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Security Council calls for end to Mali violence

People take part in a demonstration in front of the French embassy in Bamako on May 19, 2014, to denounce the occupation by rebels of Kidal, 1,500 kilometres (900 miles) northeast of the capital/AFP

People take part in a demonstration in front of the French embassy in Bamako on May 19, 2014, to denounce the occupation by rebels of Kidal, 1,500 kilometres (900 miles) northeast of the capital/AFP

UNITED NATIONS, United Sates ,May 21- The UN Security Council called for an immediate end to violence in northern Mali after more than 30 people were killed in fighting between rebels and the army in a flashpoint town.

Tuareg separatists clashed with Malian soldiers in Kidal during a visit by Prime Minister Moussa Mara, whose government is backed by French soldiers who have helped dislodge rebels and armed Islamic extremists from northern towns.

The fighters of the National Movement for the Liberation of Azawad (MNLA) took 32 civil servants hostage but released them on Monday. The battle left eight Malian soldiers and 28 rebels dead.

“The members of the Security Council strongly condemned the violent clashes in Kidal on May 17 and 18,” the 15-member Council said in a statement.

“The members of the Security Council insisted on the need for those responsible for these actions to be identified and held accountable.

“The members of the Security Council called on all parties to act with restraint and refrain from any further violence that could threaten civilians.”

They also called for “sincere” peace talks and “reiterated that only a credible and inclusive negotiation process can bring long-term peace and stability throughout the country.”

Sources in the UN force assisting French and Malian forces in peacekeeping efforts in the restive north said several hundred people had fled their homes to Kidal to the relative safety of nearby desert camps

– Expanded mandate? –

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Earlier Tuesday, Mali’s foreign affairs minister asked the Security Council to expand the peacekeeping mandate and efforts to disarm Tuareg rebels.

With the UN peacekeeping mission soon up for renewal, Abdoulaye Diop requested “a much more robust mandate, under Chapter VII of the UN charter” — which allows for the use of force.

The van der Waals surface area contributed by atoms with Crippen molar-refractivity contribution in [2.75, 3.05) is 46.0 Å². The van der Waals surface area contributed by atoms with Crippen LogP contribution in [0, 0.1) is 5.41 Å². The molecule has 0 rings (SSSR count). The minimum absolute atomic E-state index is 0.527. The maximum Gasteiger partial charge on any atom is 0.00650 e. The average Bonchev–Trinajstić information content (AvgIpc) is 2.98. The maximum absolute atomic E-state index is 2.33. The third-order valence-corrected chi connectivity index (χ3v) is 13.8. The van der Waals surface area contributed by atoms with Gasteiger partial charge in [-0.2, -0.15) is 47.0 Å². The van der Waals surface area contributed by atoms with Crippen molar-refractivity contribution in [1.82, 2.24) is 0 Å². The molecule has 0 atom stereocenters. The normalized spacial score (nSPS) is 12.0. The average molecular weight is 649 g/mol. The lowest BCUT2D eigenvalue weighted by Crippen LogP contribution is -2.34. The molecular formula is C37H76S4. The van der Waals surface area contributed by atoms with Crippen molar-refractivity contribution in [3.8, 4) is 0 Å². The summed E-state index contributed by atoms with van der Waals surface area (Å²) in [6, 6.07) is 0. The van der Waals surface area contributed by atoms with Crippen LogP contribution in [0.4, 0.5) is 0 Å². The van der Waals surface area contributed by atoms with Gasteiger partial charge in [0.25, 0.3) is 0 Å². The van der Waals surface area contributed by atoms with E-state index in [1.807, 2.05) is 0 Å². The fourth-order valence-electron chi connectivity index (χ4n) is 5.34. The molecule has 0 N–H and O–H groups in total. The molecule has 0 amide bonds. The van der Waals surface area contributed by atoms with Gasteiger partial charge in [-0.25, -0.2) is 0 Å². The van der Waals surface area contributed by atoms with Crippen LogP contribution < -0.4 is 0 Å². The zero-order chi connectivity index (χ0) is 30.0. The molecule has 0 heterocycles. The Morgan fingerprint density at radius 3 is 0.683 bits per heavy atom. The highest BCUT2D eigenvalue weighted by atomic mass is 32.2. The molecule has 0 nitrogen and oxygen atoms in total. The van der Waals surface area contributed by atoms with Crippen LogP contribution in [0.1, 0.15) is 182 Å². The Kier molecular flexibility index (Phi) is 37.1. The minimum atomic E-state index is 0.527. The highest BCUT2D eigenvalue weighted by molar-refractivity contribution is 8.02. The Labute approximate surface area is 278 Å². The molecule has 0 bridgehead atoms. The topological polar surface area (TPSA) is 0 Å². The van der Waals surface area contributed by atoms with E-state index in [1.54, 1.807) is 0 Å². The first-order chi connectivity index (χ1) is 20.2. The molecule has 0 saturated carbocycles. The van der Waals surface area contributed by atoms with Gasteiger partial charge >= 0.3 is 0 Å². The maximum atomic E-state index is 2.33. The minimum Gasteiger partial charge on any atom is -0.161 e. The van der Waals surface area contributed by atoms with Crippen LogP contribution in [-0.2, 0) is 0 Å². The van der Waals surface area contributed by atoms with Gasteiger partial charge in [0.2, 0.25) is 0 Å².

This would enable the soldiers to “deal with threats on the ground and disarmament of all armed groups, in particular the MNLA,” he said.

Bamako will¬†honor its commitments to hold “a sincere dialogue” aimed at a definitive peace agreement with the Tuareg rebels, Diop said.

But he accused the MNLA of colluding with terrorist groups, asking for Security Council condemnation.

Brandishing pictures of victims of the Kidal battle, Diop said flags of terrorist groups Al Qaeda in the Islamic Maghreb (AQIM) and of Ansar Dine (Defenders of Islam) were seen “flying from the vehicles of the attackers, next to those of the MNLA.”

“The attack that occurred at Kidal can’t remain unpunished,” Diop said, in a video conference from Mali, demanding “an international commission” investigate.

The UN’s special representative to Mali, Bert Koenders, who also participated in the video conference, said the UN “remains deeply committed to restoring Mali state authority in Kidal.”

But he said “the priority for today is to revive the political dialogue,” adding “we must call on all concerned to take concrete steps to contribute to the de-escalation of tensions.”

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France’s Ambassador to the UN, Gerard Araud, said: “The priority now should be on avoiding escalation and on getting back to dialogue, and on getting armed groups back to barracks.”

Araud said it was up to Bamako — not UN troops — to handle disarming armed groups. “What French forces can do is support the Malian government,” he added.

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